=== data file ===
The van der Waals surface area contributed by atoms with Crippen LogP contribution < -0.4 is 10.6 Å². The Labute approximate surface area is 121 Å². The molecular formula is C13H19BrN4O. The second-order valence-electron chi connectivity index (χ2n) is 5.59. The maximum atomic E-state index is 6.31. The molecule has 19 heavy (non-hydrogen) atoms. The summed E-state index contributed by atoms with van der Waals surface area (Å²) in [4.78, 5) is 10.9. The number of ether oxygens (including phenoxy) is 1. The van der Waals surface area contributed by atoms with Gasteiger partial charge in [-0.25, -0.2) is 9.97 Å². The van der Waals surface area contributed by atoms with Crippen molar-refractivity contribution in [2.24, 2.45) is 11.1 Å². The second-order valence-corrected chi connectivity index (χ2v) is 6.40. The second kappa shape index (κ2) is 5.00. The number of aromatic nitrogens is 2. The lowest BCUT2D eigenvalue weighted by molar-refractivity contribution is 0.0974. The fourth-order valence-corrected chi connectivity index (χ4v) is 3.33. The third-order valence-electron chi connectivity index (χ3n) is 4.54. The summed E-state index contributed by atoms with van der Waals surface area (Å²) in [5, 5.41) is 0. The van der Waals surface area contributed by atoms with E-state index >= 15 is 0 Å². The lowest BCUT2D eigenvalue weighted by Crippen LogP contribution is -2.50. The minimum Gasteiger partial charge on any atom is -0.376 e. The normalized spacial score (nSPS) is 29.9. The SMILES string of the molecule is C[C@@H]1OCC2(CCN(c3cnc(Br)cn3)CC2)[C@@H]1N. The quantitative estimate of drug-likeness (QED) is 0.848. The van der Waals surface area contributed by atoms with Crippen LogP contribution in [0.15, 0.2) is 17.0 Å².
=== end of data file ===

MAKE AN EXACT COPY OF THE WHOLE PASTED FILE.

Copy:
The van der Waals surface area contributed by atoms with Crippen LogP contribution < -0.4 is 10.6 Å². The Labute approximate surface area is 121 Å². The molecular formula is C13H19BrN4O. The second-order valence-electron chi connectivity index (χ2n) is 5.59. The maximum atomic E-state index is 6.31. The molecule has 19 heavy (non-hydrogen) atoms. The summed E-state index contributed by atoms with van der Waals surface area (Å²) in [4.78, 5) is 10.9. The number of ether oxygens (including phenoxy) is 1. The van der Waals surface area contributed by atoms with Gasteiger partial charge in [-0.25, -0.2) is 9.97 Å². The van der Waals surface area contributed by atoms with Crippen molar-refractivity contribution in [2.24, 2.45) is 11.1 Å². The second-order valence-corrected chi connectivity index (χ2v) is 6.40. The second kappa shape index (κ2) is 5.00. The number of aromatic nitrogens is 2. The lowest BCUT2D eigenvalue weighted by molar-refractivity contribution is 0.0974. The fourth-order valence-corrected chi connectivity index (χ4v) is 3.33. The third-order valence-electron chi connectivity index (χ3n) is 4.54. The summed E-state index contributed by atoms with van der Waals surface area (Å²) in [5, 5.41) is 0. The van der Waals surface area contributed by atoms with E-state index >= 15 is 0 Å². The lowest BCUT2D eigenvalue weighted by Crippen LogP contribution is -2.50. The minimum Gasteiger partial charge on any atom is -0.376 e. The normalized spacial score (nSPS) is 29.9. The SMILES string of the molecule is C[C@@H]1OCC2(CCN(c3cnc(Br)cn3)CC2)[C@@H]1N. The quantitative estimate of drug-likeness (QED) is 0.848. The van der Waals surface area contributed by atoms with Crippen LogP contribution in [0.15, 0.2) is 17.0 Å².